X.400-based mail systems can have all the security features mentioned above, and the X.500 directory service can have very good support for public key and certificate management and distribution, if you install the X.509 part. Unfortunately, X.400 does not specify the security features in enough detail to let independent developers create products that interoperate with products from other vendors (Exchange Server is an example of a product that supports X.400, although only via a gateway. Exchange currently has no support for X.500.). Also, X.400 in general and X.500 in particular require Open Systems Interconnect (OSI) network support (usually in addition to Internet-style TCP/IP support). Much of the world (especially the US) does not use OSI support.
Pretty Good Privacy (PGP) is not an email product but a standalone utility available for many platforms, including DOS, Windows 95, NT, and Unix. PGP lets you add or process security features such as digital envelopes and digital signatures on any file. ViaCrypt offers a commercial implementation of PGP. You can use PGP with most existing email systems to accomplish the same functions as with an email package that has integrated security (albeit with a clumsy, additional step before sending and after receiving). Pegasus email, in particular, has taken a step toward integrating PGP and is less clumsy than other packages.
A fascinating aspect of PGP is the concept of decentralized trust relationships (no central certificate authority is required), which makes PGP more acceptable to individuals and for inter-organizational secure mail. Much of the world anxiously awaits the availability of a good, strong Internet email client with PGP functionality and good PGP public key and certificate servers. This goal is the email software developer's equivalent of the Great American Novel.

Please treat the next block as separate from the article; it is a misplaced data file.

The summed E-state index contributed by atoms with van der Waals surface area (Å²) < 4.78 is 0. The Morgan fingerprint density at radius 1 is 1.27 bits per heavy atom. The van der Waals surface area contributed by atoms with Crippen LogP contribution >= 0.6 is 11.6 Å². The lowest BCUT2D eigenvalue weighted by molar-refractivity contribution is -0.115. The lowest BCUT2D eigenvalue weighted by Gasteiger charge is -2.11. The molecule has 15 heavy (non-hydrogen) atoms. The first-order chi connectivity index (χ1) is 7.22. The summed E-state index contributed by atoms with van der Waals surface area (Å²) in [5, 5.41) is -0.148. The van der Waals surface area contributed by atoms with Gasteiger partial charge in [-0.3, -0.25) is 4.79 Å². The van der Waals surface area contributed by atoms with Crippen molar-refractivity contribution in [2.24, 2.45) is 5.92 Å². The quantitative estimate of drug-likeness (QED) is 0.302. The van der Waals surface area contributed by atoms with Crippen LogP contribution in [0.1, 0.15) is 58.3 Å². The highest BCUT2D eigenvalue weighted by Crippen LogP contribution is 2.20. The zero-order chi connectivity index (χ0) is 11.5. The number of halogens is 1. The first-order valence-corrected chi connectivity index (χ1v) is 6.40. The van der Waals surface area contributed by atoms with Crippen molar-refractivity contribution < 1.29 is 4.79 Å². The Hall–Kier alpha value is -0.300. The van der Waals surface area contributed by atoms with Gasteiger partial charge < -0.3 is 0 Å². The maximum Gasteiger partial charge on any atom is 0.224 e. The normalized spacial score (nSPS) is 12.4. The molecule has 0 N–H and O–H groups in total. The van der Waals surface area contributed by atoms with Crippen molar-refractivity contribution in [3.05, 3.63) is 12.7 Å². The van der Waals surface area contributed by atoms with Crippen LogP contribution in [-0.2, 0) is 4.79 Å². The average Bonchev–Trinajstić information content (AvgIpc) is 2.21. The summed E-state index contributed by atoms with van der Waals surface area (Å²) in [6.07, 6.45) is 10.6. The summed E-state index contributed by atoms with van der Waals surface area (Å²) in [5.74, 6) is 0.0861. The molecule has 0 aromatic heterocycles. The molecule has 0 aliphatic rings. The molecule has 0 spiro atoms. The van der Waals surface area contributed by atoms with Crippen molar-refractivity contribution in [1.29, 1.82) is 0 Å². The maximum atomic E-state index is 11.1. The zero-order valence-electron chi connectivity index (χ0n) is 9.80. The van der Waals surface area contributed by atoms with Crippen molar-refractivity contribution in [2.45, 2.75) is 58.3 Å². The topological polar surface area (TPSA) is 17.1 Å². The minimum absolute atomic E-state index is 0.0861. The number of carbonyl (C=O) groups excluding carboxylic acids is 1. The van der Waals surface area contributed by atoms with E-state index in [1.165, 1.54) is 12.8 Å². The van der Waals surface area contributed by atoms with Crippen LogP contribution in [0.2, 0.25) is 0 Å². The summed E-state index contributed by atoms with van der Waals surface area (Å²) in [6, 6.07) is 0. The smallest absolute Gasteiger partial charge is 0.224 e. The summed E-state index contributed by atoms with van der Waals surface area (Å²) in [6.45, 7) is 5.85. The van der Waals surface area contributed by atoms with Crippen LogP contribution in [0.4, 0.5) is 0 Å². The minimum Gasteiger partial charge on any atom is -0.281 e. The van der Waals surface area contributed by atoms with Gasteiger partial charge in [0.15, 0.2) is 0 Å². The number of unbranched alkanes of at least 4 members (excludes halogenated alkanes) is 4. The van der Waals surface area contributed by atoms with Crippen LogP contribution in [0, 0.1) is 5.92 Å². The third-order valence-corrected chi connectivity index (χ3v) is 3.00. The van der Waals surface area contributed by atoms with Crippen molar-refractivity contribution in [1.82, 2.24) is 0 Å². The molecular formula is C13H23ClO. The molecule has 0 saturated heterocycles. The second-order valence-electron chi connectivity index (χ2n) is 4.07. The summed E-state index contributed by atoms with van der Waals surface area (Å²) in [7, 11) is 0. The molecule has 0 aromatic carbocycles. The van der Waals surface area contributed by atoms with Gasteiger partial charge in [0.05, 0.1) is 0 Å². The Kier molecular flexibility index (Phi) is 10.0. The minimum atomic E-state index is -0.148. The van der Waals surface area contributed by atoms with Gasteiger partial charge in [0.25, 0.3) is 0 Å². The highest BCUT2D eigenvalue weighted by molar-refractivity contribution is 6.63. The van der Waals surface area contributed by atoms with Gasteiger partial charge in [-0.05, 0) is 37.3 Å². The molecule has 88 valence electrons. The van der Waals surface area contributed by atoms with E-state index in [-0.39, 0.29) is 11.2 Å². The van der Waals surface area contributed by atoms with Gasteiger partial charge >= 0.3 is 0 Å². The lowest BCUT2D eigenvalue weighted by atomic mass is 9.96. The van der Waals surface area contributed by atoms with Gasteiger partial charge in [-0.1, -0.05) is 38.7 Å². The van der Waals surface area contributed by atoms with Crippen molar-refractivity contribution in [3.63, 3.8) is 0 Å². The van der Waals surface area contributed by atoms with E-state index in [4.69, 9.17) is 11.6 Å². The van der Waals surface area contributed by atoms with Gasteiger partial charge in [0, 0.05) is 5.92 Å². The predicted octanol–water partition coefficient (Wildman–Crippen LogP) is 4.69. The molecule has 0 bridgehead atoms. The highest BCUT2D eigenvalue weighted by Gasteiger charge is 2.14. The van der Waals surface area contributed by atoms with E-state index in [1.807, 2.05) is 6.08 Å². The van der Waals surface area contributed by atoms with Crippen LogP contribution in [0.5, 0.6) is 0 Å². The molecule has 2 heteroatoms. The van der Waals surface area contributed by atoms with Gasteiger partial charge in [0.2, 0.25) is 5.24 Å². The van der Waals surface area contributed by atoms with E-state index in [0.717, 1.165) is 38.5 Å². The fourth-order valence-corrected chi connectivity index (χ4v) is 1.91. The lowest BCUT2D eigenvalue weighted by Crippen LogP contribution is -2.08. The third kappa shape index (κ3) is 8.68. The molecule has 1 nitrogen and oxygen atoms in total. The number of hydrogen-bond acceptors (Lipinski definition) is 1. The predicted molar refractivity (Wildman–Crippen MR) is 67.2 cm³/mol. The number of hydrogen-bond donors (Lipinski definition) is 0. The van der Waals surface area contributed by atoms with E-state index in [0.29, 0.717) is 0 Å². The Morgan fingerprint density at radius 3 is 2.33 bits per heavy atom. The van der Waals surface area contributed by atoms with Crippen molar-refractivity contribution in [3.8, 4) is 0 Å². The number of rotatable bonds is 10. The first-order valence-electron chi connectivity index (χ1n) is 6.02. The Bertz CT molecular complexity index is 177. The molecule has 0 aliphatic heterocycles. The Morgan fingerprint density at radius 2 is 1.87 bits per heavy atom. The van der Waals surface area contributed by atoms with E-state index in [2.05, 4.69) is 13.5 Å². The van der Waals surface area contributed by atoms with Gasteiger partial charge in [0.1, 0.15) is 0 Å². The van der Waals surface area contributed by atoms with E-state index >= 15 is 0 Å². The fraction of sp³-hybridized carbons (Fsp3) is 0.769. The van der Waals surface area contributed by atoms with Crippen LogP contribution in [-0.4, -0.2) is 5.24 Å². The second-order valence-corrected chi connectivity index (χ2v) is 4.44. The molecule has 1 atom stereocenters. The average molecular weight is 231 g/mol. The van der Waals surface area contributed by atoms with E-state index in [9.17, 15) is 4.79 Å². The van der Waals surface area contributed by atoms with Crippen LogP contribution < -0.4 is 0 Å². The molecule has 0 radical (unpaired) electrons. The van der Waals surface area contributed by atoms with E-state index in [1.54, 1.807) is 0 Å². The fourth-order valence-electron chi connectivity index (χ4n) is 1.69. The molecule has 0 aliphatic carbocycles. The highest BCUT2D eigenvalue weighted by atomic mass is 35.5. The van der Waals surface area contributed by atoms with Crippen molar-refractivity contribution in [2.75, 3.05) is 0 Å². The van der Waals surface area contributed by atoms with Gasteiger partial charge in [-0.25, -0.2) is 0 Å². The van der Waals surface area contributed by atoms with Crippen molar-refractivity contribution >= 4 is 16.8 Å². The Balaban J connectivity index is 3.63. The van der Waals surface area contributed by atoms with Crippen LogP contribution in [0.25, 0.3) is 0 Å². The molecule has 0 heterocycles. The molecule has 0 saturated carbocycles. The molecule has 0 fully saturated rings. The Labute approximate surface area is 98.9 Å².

The S/MIME standard is the most likely future of client-based secure Internet email, certainly in organizations that can implement centralized certificate management. S/MIME is a refinement and extension of the PEM concepts that RSA cleaned up with its Public Key Cryptography Standards (PKCS). Many vendors have signed on to implement this standard (despite the Internet community's reluctance to become so dependent on one company's technology). ConnectSoft E-Mail Connection 3.0 supports S/MIME.
Security Is Key
Digital envelopes and signatures are two prevalent and safe methods for securing email privacy and integrity. Several products support these methods and are making them easy to get and use. Anyone developing email applications or even using email for business needs to know what these technologies do, how to use them appropriately, and how they are evolving. Listing 1 has resources both on the Web and in print for more information on email security and evolving products and standards. Email security is an area we cannot afford to ignore.
Lotus Notes 4|
Lotus * 617-577-8500
Microsoft * 206-882-8080
Mark Riordan firstname.lastname@example.org
X.400 (an ISO standard)
International Telecommunication Union (ITU) * Web: www.itu.ch
Pretty Good Privacy
Pretty Good Privacy * 415-631-1747
ViaCrypt * 602-944-0773
RSA Data Security * 415-595-8782